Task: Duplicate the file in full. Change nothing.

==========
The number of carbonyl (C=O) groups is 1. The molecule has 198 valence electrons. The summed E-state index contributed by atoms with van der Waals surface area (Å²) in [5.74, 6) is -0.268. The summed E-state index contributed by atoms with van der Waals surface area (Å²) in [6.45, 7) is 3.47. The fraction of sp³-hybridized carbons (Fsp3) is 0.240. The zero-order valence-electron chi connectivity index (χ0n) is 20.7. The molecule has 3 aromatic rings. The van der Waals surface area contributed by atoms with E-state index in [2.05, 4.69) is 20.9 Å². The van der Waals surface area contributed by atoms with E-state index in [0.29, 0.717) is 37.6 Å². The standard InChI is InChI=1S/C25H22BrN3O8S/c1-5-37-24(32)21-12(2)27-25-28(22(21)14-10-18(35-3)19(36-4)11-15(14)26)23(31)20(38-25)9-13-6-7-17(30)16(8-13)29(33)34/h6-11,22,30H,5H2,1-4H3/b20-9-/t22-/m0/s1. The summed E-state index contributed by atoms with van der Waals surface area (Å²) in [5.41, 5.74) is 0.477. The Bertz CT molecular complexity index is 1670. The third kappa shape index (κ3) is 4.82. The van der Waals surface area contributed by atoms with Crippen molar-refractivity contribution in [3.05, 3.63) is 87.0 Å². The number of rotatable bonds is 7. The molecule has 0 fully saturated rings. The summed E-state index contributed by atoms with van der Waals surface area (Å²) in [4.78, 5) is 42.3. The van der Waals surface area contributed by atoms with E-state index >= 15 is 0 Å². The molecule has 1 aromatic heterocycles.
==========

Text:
The number of carbonyl (C=O) groups is 1. The molecule has 198 valence electrons. The summed E-state index contributed by atoms with van der Waals surface area (Å²) in [5.74, 6) is -0.268. The summed E-state index contributed by atoms with van der Waals surface area (Å²) in [6.45, 7) is 3.47. The fraction of sp³-hybridized carbons (Fsp3) is 0.240. The zero-order valence-electron chi connectivity index (χ0n) is 20.7. The molecule has 3 aromatic rings. The van der Waals surface area contributed by atoms with E-state index in [2.05, 4.69) is 20.9 Å². The van der Waals surface area contributed by atoms with E-state index in [0.29, 0.717) is 37.6 Å². The standard InChI is InChI=1S/C25H22BrN3O8S/c1-5-37-24(32)21-12(2)27-25-28(22(21)14-10-18(35-3)19(36-4)11-15(14)26)23(31)20(38-25)9-13-6-7-17(30)16(8-13)29(33)34/h6-11,22,30H,5H2,1-4H3/b20-9-/t22-/m0/s1. The summed E-state index contributed by atoms with van der Waals surface area (Å²) in [5.41, 5.74) is 0.477. The Bertz CT molecular complexity index is 1670. The third kappa shape index (κ3) is 4.82. The van der Waals surface area contributed by atoms with Crippen molar-refractivity contribution in [3.05, 3.63) is 87.0 Å². The number of rotatable bonds is 7. The molecule has 0 fully saturated rings. The summed E-state index contributed by atoms with van der Waals surface area (Å²) in [4.78, 5) is 42.3. The van der Waals surface area contributed by atoms with E-state index >= 15 is 0 Å². The molecule has 1 aromatic heterocycles.